We all have dabbled in the stress of predicting how this year is going to go with going back to school, whether in one's home country or teaching internationally. We plague ourselves with the questions, "What if things go this way? What if admin does this? What if the state does this? How the hell am I going to be able to run my class efficiently?" All of these pondering are extremely important, warranted, and valued. However, WHAT IF is not going to help you prepare.
As a person who has an anxiety disorder I can tell you without a shadow of a doubt that the "what if" game of charades has no value in the context of productive and healthy thinking or planning for that matter. Now, there is an argument for trying to challenge what should be done and what expectations school systems should focus on, that is healthy and promotes critical thinking and shows the care for our student experience. But worrying needs to be altered into taking care of oneself so they are ready to be there for their students despite what obstacles have been thrown at them.
Take the summer to take care of yourself and prepare your body and mind to be ready to be the best YOU. This is your time to revamp, love your family, love your neighbor and focus on what makes you happy. Exercise, nutrition, and mental exercises should be part of your daily routine. You do not need to run marathons, crush workouts, meditate daily-important yes, but find your way to physically and mentally be happy. Take the time to go for walks outside and be with your thoughts, play games with your kids or nieces and nephews. Free yourself from worry even if it's only for an hour a day. This process will help you find clarity and preparation for things to come.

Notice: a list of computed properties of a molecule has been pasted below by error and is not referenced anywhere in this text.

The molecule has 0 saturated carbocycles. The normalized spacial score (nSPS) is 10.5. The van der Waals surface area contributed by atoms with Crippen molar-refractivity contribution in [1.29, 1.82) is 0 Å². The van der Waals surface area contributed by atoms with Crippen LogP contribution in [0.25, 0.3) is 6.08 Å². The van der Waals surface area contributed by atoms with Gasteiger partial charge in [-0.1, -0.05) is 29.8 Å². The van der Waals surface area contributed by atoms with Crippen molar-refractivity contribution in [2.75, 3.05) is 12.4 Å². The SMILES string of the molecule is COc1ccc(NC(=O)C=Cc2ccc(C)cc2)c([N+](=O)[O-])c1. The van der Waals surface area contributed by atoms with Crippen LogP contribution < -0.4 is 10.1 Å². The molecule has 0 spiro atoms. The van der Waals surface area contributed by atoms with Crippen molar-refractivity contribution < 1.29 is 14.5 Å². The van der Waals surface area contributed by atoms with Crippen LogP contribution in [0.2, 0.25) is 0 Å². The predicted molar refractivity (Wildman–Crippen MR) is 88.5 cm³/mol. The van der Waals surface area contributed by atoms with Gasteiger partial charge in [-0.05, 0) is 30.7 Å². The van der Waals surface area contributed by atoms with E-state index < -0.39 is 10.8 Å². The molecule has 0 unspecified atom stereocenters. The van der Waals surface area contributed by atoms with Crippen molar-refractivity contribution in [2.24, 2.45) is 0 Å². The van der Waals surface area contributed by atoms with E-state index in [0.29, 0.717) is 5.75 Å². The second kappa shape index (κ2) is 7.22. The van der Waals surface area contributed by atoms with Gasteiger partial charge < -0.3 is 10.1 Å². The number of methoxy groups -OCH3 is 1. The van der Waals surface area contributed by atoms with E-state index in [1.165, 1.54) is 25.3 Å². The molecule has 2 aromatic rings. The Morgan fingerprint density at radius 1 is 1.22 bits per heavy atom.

Your focus should not be on what-if guidelines, but if you are going to play the wondering game focus on the how. Just change the phrase and it will change your mindset and approach. We should be focusing on how can I make sure my students are part of the planning process, and we should be a unit of student learning educators(teacher included) as I have no more experience in this epidemic and strange times than my students do. I am officially back in the seat of the classroom sitting next to those I am expected to teach. Yes there are outcomes, standards, and expectations to meet but there is nothing wrong with your students helping guide learning phases, activities, that cater to their enjoyment and more importantly their needs. Be a teacher, but be a student first.